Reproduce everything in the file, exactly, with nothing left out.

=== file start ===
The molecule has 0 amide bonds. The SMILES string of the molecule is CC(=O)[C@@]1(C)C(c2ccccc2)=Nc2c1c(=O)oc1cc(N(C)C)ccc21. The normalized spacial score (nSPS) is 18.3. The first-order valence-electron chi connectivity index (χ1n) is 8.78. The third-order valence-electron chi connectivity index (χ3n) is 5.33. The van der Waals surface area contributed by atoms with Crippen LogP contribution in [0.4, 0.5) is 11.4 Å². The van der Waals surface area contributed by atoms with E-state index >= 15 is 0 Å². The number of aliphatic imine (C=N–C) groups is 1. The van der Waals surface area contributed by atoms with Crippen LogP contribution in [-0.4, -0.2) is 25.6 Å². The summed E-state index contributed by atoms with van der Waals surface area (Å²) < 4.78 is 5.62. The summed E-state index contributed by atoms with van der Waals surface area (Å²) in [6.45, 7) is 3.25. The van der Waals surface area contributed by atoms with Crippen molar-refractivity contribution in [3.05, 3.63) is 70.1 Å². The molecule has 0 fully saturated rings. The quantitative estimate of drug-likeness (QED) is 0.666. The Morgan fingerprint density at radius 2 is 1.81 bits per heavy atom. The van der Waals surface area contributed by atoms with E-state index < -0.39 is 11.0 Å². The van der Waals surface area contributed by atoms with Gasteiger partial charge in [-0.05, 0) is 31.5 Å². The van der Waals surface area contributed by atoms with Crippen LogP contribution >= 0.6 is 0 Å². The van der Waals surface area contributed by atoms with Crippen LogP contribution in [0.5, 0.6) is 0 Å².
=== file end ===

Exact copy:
The molecule has 0 amide bonds. The SMILES string of the molecule is CC(=O)[C@@]1(C)C(c2ccccc2)=Nc2c1c(=O)oc1cc(N(C)C)ccc21. The normalized spacial score (nSPS) is 18.3. The first-order valence-electron chi connectivity index (χ1n) is 8.78. The third-order valence-electron chi connectivity index (χ3n) is 5.33. The van der Waals surface area contributed by atoms with Crippen LogP contribution in [0.4, 0.5) is 11.4 Å². The van der Waals surface area contributed by atoms with E-state index >= 15 is 0 Å². The number of aliphatic imine (C=N–C) groups is 1. The van der Waals surface area contributed by atoms with Crippen LogP contribution in [-0.4, -0.2) is 25.6 Å². The summed E-state index contributed by atoms with van der Waals surface area (Å²) < 4.78 is 5.62. The summed E-state index contributed by atoms with van der Waals surface area (Å²) in [6.45, 7) is 3.25. The van der Waals surface area contributed by atoms with Crippen molar-refractivity contribution in [3.05, 3.63) is 70.1 Å². The molecule has 0 fully saturated rings. The quantitative estimate of drug-likeness (QED) is 0.666. The Morgan fingerprint density at radius 2 is 1.81 bits per heavy atom. The van der Waals surface area contributed by atoms with E-state index < -0.39 is 11.0 Å². The van der Waals surface area contributed by atoms with Gasteiger partial charge in [-0.05, 0) is 31.5 Å². The van der Waals surface area contributed by atoms with Crippen LogP contribution >= 0.6 is 0 Å². The van der Waals surface area contributed by atoms with Crippen LogP contribution in [0.5, 0.6) is 0 Å².